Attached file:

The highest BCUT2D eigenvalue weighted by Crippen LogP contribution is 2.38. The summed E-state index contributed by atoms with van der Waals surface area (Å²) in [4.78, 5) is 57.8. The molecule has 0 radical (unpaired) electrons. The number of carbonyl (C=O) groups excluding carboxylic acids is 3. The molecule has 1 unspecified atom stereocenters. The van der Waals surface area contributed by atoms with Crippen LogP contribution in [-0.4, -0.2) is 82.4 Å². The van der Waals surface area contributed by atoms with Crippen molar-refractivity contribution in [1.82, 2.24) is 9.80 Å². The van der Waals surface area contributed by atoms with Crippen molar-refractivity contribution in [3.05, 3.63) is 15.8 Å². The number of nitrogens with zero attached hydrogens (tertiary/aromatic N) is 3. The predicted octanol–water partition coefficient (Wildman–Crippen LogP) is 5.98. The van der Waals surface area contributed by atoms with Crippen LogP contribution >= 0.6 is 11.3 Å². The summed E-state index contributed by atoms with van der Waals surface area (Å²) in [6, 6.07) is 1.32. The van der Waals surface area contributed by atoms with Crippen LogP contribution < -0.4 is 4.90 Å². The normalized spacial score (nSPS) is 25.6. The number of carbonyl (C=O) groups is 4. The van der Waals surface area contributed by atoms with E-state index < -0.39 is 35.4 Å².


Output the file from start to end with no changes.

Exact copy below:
The highest BCUT2D eigenvalue weighted by Crippen LogP contribution is 2.38. The summed E-state index contributed by atoms with van der Waals surface area (Å²) in [4.78, 5) is 57.8. The molecule has 0 radical (unpaired) electrons. The number of carbonyl (C=O) groups excluding carboxylic acids is 3. The molecule has 1 unspecified atom stereocenters. The van der Waals surface area contributed by atoms with Crippen LogP contribution in [-0.4, -0.2) is 82.4 Å². The van der Waals surface area contributed by atoms with Crippen molar-refractivity contribution in [1.82, 2.24) is 9.80 Å². The van der Waals surface area contributed by atoms with Crippen molar-refractivity contribution in [3.05, 3.63) is 15.8 Å². The number of nitrogens with zero attached hydrogens (tertiary/aromatic N) is 3. The predicted octanol–water partition coefficient (Wildman–Crippen LogP) is 5.98. The van der Waals surface area contributed by atoms with Crippen LogP contribution >= 0.6 is 11.3 Å². The summed E-state index contributed by atoms with van der Waals surface area (Å²) in [6, 6.07) is 1.32. The van der Waals surface area contributed by atoms with Crippen LogP contribution < -0.4 is 4.90 Å². The normalized spacial score (nSPS) is 25.6. The number of carbonyl (C=O) groups is 4. The van der Waals surface area contributed by atoms with E-state index < -0.39 is 35.4 Å².